Thanks for the comment Ketharaman.  MINT are operating in the retail consumer space whereas I'm focussed in this post on the corporate customer.  Handing over of online banking credentials to third parties breaches security policy for many of these organisations.  The same organisations do however want the benefits that an AISP can deliver to their multi-bank portfolio.  Without the technical standards, then there will inevitably be a proliferation of data formats, some of which may not be machine readable, some of which may come from APIs and others from Host to host connections.  Will the AISP be able to deliver the products and services customers are hoping for under PSD2 without defined technical standards?  I think it's going to be difficult.  

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Ketharaman Swaminathan
Ketharaman Swaminathan - GTM360 Marketing Solutions - Pune | 26 October, 2017, 12:15

@JamesHiggins:

TY for your reply.

When I read "Without this guidance on standards, consumers will, ...", I thought you were referring to retail consumers.

From your line "With even the most cursory of glances at the finer points of PSD2, it is clear that this is a directive with the consumer and retail in mind. Removing the spotlight from the corporate sector is perhaps understandable.", I never thought you were referring to corporate customers.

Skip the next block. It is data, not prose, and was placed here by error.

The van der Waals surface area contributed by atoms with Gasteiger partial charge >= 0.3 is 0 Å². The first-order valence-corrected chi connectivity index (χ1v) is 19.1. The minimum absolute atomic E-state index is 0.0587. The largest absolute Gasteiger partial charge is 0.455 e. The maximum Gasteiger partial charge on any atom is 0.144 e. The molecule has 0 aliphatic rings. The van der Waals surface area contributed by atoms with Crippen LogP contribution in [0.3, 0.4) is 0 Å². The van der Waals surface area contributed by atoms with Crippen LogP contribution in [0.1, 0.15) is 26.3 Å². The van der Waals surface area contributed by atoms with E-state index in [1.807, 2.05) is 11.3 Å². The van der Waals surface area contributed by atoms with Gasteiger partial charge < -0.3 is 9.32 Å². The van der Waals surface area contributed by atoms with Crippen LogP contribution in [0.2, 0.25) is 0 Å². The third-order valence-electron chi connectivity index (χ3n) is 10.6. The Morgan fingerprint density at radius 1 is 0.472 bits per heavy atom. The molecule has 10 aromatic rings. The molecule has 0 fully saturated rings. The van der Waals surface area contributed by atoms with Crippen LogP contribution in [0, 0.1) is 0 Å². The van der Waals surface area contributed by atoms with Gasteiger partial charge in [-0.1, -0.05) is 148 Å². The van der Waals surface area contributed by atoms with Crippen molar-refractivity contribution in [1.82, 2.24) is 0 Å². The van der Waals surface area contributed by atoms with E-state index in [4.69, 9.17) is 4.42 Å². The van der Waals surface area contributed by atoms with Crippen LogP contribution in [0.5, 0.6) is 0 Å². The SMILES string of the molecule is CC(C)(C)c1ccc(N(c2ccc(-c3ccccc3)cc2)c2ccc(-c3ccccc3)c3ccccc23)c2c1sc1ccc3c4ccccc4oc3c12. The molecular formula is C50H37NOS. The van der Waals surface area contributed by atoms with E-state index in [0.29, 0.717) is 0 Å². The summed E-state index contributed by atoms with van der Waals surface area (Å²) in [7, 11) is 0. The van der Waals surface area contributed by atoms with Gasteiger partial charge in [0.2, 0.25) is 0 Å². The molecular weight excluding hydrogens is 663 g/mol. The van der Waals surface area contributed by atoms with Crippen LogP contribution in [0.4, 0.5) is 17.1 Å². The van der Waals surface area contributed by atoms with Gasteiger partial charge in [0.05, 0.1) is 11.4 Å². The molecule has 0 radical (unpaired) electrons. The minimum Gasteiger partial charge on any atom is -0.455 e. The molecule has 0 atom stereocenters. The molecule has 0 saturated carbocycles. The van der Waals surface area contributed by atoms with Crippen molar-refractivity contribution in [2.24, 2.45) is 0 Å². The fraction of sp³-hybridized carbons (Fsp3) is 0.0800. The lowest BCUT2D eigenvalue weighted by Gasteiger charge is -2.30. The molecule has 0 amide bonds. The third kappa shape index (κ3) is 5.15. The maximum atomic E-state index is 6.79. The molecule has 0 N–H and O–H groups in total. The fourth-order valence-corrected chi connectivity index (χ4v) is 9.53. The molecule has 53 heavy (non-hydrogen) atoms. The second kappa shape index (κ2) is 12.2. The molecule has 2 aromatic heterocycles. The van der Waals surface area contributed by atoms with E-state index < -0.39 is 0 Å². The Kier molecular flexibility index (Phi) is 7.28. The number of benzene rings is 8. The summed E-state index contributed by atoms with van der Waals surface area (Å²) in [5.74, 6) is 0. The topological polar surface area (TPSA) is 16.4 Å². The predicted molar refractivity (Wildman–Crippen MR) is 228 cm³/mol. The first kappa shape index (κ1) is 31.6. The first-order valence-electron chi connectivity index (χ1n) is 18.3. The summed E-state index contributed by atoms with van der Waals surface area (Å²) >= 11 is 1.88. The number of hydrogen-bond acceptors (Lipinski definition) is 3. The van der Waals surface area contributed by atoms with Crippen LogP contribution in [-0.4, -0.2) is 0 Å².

Now coming to technical standards for data interchange, back in 2011, this was brought up as an issue. As I'd highlighted in my personal blog post How Many PFMs Do We Need at the time, there were at least two standards available at the time (apart from proxy login by PFM by using customer's online banking creds) viz. OFX and QIF. More recently, as I'd highlighted in my Finextra post, OFX-API is yet another standard.

IMO, data interchange standards are aplenty. The real problem lies in finding a way to objectively establish that PFM accessed only the permitted info and nothing more AND still maintain frictionless nature of PFMs, as touted by their vendors.

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Roberto Garavaglia
Roberto Garavaglia - Innovative Payments Strategy Advisor - Milan | 26 October, 2017, 20:10

@Ketharaman:

You're definitely right when you say that the real problem lies in finding a way to objectively establish that AISP accessed only the permitted info and nothing more, by - still - maintain frictionless nature of their services.